We were talking about how I need to get out of the house more. Because I work from home, I spend most of my time alone. It's not good. Humans are social creatures, and that goes double for me. No wonder I feel shitty when I never leave the house!
Anyhow, Diania mentioned that she gets a lot of benefit from attending yoga regularly. And then she said something interesting.
Today, I want to share a small victory.
Like all humans, I have flaws. One of mine is that I hate confrontation. It's a family thing. I'm not sure why, but none of us like conflict. Sure, this trait has some upsides. My brothers and I don't get into a lot of arguments and fights with our family and friends. And when we do have conflict, we do our best to resolve things quickly.
But this conflict avoidance has some enormous downsides. When trying to make peace, for instance, we're likely to give far too much in an effort to reach compromise quickly. Plus, we don't like to negotiate. Negotiation is, inherently, conflict. No thanks!
In my life, this is especially problematic in circumstances where I need to stand up for myself. Let me give you an example.
Today, I did the second-hardest thing I've ever had to do: I took away Mom's cat.
Mom's assisted living facility called last Thursday. "We strongly encourage you to consider moving your mother to memory care," the director told me. "I know we talked about this a year ago, and at that time you and your family decided she wasn't ready. We think she's ready now. She's refusing her meds. She's refusing to eat. She's wandering. She's more confused than ever."
I phoned my brother, Jeff, who has handled the bulk of Mom's care since she moved to Happy Acres a decade ago. "What do you think?" I asked.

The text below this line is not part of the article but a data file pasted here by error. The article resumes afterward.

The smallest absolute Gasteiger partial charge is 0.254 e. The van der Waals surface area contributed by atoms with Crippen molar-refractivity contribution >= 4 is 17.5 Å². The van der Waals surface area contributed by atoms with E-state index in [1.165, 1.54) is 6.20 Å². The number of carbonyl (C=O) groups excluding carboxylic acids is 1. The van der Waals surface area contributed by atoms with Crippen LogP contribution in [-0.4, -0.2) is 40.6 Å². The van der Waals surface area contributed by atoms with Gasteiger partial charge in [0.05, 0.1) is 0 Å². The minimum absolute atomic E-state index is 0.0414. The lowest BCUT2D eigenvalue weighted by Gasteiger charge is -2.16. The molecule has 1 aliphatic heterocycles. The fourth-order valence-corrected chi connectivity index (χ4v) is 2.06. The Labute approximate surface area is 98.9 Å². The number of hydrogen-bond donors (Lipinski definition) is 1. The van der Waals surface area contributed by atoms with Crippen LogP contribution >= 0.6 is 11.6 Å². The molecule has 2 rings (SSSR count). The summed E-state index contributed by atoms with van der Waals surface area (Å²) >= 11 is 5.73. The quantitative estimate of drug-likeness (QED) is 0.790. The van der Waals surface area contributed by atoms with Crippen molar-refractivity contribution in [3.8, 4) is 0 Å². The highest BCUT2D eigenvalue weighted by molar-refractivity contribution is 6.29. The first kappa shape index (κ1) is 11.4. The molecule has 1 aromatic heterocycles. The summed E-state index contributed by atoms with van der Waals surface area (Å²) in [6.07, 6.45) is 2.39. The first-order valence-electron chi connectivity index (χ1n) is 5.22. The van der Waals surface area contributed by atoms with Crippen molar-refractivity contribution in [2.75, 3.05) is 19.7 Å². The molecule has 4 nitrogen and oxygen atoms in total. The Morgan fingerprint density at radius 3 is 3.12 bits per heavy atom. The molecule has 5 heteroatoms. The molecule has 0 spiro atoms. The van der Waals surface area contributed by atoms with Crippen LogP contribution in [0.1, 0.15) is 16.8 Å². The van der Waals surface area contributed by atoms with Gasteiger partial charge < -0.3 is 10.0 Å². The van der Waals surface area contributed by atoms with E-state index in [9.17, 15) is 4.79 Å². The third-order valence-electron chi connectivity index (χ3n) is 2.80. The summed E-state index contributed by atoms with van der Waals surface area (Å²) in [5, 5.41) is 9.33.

"I think they're right," he said. "Mom has been to the emergency room three times since the middle of November. She seems relatively lucid after each hospital visit, but that fades fast. Within a day of returning home, she's out of it again. And her confusion does seem to be getting worse."
"Yeah," I said. "You're right. Even when she's lucid, she's confused. Remember when she called me from the hospital two weeks ago? She was speaking in complete sentences for once, but the sentences made no sense. She was asking to see the sherriff. She was talking about her dog, but she hasn't owned a dog since the 1980s."
Then I added, "The tough part is that she can't keep her cat if she moves to memory care. And she loves that cat."
Ah, the joys of homeownership.
Remember the peeling paint in the bathroom ceiling that I mentioned last week? The peeling paint that I felt certain was due to humidity from the shower and lack of adequate ventilation? Well, I was wrong. The paint is peeling because we have a leak in the roof.
It seems to be a small leak, but it's a leak nonetheless.
Monday morning, I noticed that there was a tea-colored water stain in the area where the paint had peeled. "I don't like that," I thought, and I snapped a photo.